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Virginia Beach police want you to keep an eye out for motorcycles

On Behalf of | Aug 24, 2017 | Firm News, Motorcycle Accidents |

Virginia Beach police officers have issued a warning, asking drivers to be more aware of motorcyclists and motorcycle safety. The warning comes in the wake of an officer getting injured while riding a motorcycle earlier this month.

On a recent Thursday, a Virginia Beach officer was on duty while riding his patrol motorcycle. He was heading to investigate a car accident that involved injuries close to London Bridge Road. Although the officer had illuminated his emergency lights and activated his siren, he was struck by a Nissan sport utility vehicle. Miraculously, the officer survived the accident with injuries that were not life-threatening injuries. As of last reports, he was already back to work.

The unfortunate incident inspired police to speak out about motorcycle safety. A police spokesperson stated that officers have been reporting to more motorcycle crashes than ever recently, and during the first six months of 2017, they had received 130 calls about motorcycle crashes. That represents a dramatic increase to the 103 in the same time period last year.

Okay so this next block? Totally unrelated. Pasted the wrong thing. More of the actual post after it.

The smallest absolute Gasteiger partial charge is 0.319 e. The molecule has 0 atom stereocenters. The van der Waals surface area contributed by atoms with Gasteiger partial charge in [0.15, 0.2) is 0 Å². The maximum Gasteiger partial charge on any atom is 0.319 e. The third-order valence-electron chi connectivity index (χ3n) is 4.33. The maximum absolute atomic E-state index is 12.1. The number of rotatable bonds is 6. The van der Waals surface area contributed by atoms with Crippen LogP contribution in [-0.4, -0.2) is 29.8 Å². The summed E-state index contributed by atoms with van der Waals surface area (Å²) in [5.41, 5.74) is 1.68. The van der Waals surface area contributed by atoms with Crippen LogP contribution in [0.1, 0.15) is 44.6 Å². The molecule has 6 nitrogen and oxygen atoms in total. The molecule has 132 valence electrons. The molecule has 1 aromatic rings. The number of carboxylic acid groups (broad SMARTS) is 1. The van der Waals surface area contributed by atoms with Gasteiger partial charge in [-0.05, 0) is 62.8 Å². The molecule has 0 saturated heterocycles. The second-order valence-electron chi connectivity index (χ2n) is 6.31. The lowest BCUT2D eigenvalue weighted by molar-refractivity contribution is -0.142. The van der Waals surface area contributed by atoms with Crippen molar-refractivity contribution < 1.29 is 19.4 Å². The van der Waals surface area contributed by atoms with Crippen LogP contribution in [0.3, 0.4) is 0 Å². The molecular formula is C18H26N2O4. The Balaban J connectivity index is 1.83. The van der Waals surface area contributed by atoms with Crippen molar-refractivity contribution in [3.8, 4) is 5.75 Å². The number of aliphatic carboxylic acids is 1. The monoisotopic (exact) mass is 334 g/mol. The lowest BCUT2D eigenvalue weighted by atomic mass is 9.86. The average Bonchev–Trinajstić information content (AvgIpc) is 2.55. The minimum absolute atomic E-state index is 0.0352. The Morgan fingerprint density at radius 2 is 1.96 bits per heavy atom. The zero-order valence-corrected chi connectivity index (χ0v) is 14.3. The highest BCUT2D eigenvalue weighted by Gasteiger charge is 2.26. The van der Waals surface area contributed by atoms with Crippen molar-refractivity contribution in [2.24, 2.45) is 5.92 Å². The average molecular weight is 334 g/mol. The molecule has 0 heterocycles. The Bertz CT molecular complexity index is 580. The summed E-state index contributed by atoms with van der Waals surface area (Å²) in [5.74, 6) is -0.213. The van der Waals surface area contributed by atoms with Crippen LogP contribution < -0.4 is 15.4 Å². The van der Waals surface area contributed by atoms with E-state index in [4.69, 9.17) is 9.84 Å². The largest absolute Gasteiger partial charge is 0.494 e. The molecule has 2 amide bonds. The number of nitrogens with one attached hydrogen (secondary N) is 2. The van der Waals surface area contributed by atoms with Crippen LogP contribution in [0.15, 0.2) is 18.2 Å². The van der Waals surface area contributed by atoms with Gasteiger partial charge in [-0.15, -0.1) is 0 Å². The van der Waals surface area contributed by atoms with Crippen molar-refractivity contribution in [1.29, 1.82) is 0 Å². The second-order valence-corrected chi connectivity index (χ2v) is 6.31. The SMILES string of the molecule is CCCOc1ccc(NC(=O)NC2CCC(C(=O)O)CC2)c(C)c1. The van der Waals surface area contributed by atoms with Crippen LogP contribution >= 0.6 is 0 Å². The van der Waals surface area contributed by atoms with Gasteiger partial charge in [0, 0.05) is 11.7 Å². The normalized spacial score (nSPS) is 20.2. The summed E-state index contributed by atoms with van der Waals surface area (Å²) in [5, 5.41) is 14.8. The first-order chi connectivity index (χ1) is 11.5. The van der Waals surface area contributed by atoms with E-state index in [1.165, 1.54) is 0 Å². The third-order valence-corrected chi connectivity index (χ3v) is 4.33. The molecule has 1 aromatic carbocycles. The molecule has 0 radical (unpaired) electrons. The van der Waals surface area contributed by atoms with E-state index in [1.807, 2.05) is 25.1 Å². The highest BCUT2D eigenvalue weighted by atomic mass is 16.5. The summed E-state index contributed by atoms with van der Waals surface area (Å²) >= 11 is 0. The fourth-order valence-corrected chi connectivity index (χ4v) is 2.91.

Police are urging motorcyclists to be aware of their limitations. They’re asking motorists to watch out motorcyclists to prevent unintentional collisions. They’re requesting that all drivers give extra room to any motorcycle police officers running their sirens and lights. Finally, they’re urging motorists to wait a brief moment before entering an intersection after a light turns green to be certain that the way is clear.

Motorcyclists hurt by negligent vehicle drivers due to no fault of their own may have viable claims to pursue personal injury damages in Virginia civil court. An experienced lawyer can evaluate the facts and evidence surrounding a motorcycle accident case to determine whether an injured rider has a viable claim in this regard.

Source: wavy.com, “Va. Beach police remind drivers to keep motorcycle safety in mind,” Kara Dixon, Aug. 10, 2017